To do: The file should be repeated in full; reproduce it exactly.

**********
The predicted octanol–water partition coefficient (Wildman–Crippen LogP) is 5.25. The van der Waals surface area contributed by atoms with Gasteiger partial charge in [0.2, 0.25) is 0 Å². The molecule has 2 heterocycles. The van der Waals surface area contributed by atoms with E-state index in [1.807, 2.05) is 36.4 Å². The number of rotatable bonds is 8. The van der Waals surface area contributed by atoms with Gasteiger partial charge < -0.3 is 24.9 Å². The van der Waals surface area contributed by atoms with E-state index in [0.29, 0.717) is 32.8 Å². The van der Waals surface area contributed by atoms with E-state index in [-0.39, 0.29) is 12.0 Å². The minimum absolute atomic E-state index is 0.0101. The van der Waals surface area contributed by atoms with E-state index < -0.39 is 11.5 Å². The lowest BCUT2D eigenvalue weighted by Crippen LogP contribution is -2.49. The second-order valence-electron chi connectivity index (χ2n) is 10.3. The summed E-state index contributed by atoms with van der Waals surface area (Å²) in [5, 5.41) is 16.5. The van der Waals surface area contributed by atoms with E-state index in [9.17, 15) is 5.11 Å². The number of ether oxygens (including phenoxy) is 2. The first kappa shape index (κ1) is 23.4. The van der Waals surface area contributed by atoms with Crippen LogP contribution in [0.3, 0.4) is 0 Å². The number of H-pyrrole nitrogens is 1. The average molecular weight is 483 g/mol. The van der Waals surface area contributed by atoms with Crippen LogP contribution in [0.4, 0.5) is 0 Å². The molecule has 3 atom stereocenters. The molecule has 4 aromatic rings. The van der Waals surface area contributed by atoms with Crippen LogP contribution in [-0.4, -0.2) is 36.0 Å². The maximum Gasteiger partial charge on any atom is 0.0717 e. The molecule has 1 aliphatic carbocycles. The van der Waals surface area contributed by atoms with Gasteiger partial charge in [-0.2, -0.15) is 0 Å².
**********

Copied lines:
The predicted octanol–water partition coefficient (Wildman–Crippen LogP) is 5.25. The van der Waals surface area contributed by atoms with Gasteiger partial charge in [0.2, 0.25) is 0 Å². The molecule has 2 heterocycles. The van der Waals surface area contributed by atoms with E-state index in [1.807, 2.05) is 36.4 Å². The number of rotatable bonds is 8. The van der Waals surface area contributed by atoms with Gasteiger partial charge < -0.3 is 24.9 Å². The van der Waals surface area contributed by atoms with E-state index in [0.29, 0.717) is 32.8 Å². The van der Waals surface area contributed by atoms with E-state index in [-0.39, 0.29) is 12.0 Å². The minimum absolute atomic E-state index is 0.0101. The van der Waals surface area contributed by atoms with E-state index < -0.39 is 11.5 Å². The lowest BCUT2D eigenvalue weighted by Crippen LogP contribution is -2.49. The second-order valence-electron chi connectivity index (χ2n) is 10.3. The summed E-state index contributed by atoms with van der Waals surface area (Å²) in [5, 5.41) is 16.5. The van der Waals surface area contributed by atoms with E-state index in [9.17, 15) is 5.11 Å². The number of ether oxygens (including phenoxy) is 2. The first kappa shape index (κ1) is 23.4. The van der Waals surface area contributed by atoms with Crippen LogP contribution in [0.3, 0.4) is 0 Å². The number of H-pyrrole nitrogens is 1. The average molecular weight is 483 g/mol. The van der Waals surface area contributed by atoms with Crippen LogP contribution in [0.4, 0.5) is 0 Å². The molecule has 3 atom stereocenters. The molecule has 4 aromatic rings. The van der Waals surface area contributed by atoms with Crippen LogP contribution in [-0.4, -0.2) is 36.0 Å². The maximum Gasteiger partial charge on any atom is 0.0717 e. The molecule has 1 aliphatic carbocycles. The van der Waals surface area contributed by atoms with Gasteiger partial charge in [-0.2, -0.15) is 0 Å².